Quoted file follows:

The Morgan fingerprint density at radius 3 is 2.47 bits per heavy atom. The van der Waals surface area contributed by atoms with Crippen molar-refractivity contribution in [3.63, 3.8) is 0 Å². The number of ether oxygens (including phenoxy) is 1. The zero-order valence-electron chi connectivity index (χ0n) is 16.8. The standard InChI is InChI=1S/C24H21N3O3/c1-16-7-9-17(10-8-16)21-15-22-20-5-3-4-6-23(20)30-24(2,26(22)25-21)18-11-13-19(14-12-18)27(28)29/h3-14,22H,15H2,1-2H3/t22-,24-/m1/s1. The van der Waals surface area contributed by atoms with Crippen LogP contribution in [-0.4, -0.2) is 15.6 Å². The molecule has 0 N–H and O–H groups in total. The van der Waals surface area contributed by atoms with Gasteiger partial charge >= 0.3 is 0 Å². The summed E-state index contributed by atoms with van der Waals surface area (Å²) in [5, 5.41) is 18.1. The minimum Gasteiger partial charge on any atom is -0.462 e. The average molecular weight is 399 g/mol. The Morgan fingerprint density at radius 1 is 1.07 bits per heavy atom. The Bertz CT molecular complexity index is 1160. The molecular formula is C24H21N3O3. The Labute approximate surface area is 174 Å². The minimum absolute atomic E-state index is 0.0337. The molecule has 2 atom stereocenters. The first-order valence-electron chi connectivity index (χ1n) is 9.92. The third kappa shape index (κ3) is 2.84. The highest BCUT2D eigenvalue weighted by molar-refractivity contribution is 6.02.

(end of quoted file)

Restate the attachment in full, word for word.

The Morgan fingerprint density at radius 3 is 2.47 bits per heavy atom. The van der Waals surface area contributed by atoms with Crippen molar-refractivity contribution in [3.63, 3.8) is 0 Å². The number of ether oxygens (including phenoxy) is 1. The zero-order valence-electron chi connectivity index (χ0n) is 16.8. The standard InChI is InChI=1S/C24H21N3O3/c1-16-7-9-17(10-8-16)21-15-22-20-5-3-4-6-23(20)30-24(2,26(22)25-21)18-11-13-19(14-12-18)27(28)29/h3-14,22H,15H2,1-2H3/t22-,24-/m1/s1. The van der Waals surface area contributed by atoms with Crippen LogP contribution in [-0.4, -0.2) is 15.6 Å². The molecule has 0 N–H and O–H groups in total. The van der Waals surface area contributed by atoms with Gasteiger partial charge >= 0.3 is 0 Å². The summed E-state index contributed by atoms with van der Waals surface area (Å²) in [5, 5.41) is 18.1. The minimum Gasteiger partial charge on any atom is -0.462 e. The average molecular weight is 399 g/mol. The Morgan fingerprint density at radius 1 is 1.07 bits per heavy atom. The Bertz CT molecular complexity index is 1160. The molecular formula is C24H21N3O3. The Labute approximate surface area is 174 Å². The minimum absolute atomic E-state index is 0.0337. The molecule has 2 atom stereocenters. The first-order valence-electron chi connectivity index (χ1n) is 9.92. The third kappa shape index (κ3) is 2.84. The highest BCUT2D eigenvalue weighted by molar-refractivity contribution is 6.02.